My question is, is it smart to have a contractor as my business partner and split profit 50/50? Or some other % we work out? Or should I deal with contractors on case by case basis and then pay them? I have a friend that I completely trust and would have no problem going into business with him. He is a contractor that does amazing work. I am not so good with that side of things but can help out here and there and am willing to learn to do more.  

So basically, if the contractor has skin in the game as far as the business goes will that be an advantage or disadvantage? 

 Greg

How are you? I'm sure you will hear both positive and negative on this one. Really depends on what you want and can agree upon. For me personally I have had this situation work well and also implode in my face. I guess what I learned from it all. It really does matter who you do business with.  The most important thing to me  is your  agreement (Contract )

First and foremost spell out exactly what your both are responsible for. Have a lawyer involved in drawing this up.  Details on exactly who is bring what to the table.  Spell every thing out in details. Make sure there is an exit strategy if things do not work out. The contract or agreement is the most important part of doing business. Reguardless who is the partner.

Just my two cents...

Alex 

I am coming from the contractor side. I got my start this way. I teamed up with the money side and i do all the work. We split 50/50 when it sold.we r on the 3rd flip now and as long as we continue to communicate well we will keep going.

I am searching for a partnership as I am the contractor looking for the investor willing to perform the same split.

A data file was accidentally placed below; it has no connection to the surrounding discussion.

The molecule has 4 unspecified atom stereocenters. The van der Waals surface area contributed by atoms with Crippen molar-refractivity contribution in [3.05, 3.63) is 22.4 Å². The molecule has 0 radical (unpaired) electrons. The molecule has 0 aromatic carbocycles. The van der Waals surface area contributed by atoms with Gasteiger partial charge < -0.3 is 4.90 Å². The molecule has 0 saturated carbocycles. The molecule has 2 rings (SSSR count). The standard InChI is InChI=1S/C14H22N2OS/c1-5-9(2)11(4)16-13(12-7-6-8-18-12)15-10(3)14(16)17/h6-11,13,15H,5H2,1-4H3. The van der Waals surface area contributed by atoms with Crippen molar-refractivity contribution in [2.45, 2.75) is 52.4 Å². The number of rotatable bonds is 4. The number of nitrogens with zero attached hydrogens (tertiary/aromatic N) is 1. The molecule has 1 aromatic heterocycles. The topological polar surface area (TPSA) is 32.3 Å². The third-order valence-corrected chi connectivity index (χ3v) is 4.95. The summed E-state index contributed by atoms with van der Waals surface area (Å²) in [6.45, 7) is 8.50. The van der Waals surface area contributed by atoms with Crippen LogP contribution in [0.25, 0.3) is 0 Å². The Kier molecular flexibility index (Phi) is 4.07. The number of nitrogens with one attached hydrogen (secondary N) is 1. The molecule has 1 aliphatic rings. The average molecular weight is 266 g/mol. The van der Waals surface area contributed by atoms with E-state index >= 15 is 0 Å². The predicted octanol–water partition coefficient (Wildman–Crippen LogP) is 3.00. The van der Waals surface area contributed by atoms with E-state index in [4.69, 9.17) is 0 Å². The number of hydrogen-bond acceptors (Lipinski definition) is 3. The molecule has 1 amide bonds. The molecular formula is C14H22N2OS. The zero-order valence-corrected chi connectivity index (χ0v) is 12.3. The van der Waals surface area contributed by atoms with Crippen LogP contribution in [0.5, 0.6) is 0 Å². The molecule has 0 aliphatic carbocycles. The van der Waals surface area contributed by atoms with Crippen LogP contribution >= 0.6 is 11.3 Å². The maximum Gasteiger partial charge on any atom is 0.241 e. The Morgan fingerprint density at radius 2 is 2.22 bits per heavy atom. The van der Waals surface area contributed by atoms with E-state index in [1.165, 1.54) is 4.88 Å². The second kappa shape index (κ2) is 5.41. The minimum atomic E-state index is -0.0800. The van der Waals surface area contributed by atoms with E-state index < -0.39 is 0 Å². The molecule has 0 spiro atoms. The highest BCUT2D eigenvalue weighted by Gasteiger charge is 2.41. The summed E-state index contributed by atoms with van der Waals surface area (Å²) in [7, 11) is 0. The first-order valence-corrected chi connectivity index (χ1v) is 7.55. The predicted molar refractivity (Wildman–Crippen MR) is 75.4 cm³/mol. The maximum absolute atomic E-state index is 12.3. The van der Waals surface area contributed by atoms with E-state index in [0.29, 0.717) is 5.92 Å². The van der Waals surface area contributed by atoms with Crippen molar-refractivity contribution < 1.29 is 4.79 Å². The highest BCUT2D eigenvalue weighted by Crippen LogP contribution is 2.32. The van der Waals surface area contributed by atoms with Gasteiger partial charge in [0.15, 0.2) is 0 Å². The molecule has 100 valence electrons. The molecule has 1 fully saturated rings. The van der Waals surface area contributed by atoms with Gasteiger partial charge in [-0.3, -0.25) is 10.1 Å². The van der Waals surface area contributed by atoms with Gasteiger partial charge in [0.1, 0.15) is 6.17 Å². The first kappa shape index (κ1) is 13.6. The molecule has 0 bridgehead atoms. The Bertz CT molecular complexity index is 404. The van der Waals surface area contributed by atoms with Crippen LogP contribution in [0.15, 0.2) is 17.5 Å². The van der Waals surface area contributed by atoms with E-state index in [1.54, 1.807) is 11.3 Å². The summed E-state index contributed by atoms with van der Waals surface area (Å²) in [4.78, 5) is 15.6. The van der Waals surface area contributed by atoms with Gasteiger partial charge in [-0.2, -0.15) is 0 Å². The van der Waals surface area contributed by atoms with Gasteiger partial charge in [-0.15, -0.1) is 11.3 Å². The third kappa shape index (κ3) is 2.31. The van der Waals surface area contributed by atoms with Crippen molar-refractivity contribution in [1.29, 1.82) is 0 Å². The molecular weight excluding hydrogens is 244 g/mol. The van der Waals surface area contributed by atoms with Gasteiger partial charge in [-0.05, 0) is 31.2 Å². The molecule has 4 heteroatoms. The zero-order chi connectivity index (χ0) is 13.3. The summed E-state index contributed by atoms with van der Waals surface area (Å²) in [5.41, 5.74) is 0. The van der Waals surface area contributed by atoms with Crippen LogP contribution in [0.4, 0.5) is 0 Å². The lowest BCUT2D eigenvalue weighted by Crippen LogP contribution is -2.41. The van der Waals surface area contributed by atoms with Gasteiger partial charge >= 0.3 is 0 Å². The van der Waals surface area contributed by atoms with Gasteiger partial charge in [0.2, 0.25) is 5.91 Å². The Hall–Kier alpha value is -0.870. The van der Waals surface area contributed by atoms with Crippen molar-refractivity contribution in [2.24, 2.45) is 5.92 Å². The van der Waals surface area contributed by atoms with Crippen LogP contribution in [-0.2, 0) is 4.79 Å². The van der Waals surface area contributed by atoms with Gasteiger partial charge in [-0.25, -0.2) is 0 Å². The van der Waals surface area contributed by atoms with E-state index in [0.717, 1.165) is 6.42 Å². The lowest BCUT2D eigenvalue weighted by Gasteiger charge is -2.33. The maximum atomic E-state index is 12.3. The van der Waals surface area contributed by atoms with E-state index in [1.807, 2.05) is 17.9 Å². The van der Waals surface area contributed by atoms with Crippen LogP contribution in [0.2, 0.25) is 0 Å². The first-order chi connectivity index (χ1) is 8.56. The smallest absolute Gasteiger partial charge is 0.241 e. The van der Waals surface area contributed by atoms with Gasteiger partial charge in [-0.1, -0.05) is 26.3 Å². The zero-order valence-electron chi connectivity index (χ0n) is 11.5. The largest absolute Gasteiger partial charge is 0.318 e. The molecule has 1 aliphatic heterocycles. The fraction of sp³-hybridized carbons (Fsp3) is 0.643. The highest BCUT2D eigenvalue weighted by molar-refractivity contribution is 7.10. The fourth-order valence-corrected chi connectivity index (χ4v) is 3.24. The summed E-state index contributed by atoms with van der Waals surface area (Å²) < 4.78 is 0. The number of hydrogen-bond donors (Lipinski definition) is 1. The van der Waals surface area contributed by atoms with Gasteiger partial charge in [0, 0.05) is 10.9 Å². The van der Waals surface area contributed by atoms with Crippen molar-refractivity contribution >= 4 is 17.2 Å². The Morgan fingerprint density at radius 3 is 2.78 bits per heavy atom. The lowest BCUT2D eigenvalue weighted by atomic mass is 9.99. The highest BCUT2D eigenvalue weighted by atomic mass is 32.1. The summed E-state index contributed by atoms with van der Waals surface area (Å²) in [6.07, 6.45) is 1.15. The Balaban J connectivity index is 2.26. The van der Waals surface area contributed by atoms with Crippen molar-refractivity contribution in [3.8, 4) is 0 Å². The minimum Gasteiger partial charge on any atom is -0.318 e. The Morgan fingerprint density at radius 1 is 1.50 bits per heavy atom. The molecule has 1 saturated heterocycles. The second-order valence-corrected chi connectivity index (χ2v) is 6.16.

I believe both of us can get started this way and both can make money. As a contractor I see the advantage of teaming with a investor.

I do this pretty regularly in other markets.  I run my own here in Georgia and fire contractors pretty regularly.  Its a daily pain in the *** dealing with those people.

I'm not anywhere near where I was before the crash, but am at a point in my business where my time is worth more than squeezing every penny (or ten grand) out of every deal, and I'm perfectly willing to pay some future profit to cut down on my frustration level, especially if it cuts down on my time involved.

I've also done deals with friends many times and never had much trouble, but my friendships are solid and I value relationships over money in a big way so don't sweat the small stuff and address the big stuff before it gets to be a problem.  It is important to write down expectations and money splits and such as detailed as possible, though.

I'd actually recommend this for starting out.  If you dont have a construction background you will find that fixing a house is not as easy as they make it out to be on TV and that every contractor out there will rob you blind if you dont know what stuff should cost.

I've always had a pretty hands off management style so like to have "interests aligned" with the people working for me.  If you hire a guy, he gets paid more for finding stuff to fix.  If you partner with a guy, he gets paid more for finding cheap solutions...Guess which jobs go smoother.

Originally posted by @Taz McDole :

I am coming from the contractor side. I got my start this way. I teamed up with the money side and i do all the work. We split 50/50 when it sold.we r on the 3rd flip now and as long as we continue to communicate well we will keep going.

 Are you talking about PML??? You don't really need to split 50/50 if you are looking to find a Private money lender. From my understanding, If you know what you are doing and have a complete layout and blue print of the house you are flipping it shows that you are capable of succeeding, just go out and find one of those lenders and have them take a look at your blue print then they will have confident in investing you. In return you give them 6%-12% interest. In fact you can give them a bonus after to build the bond between you and the PML. So that he would be ecstatic and would most likely work with you again.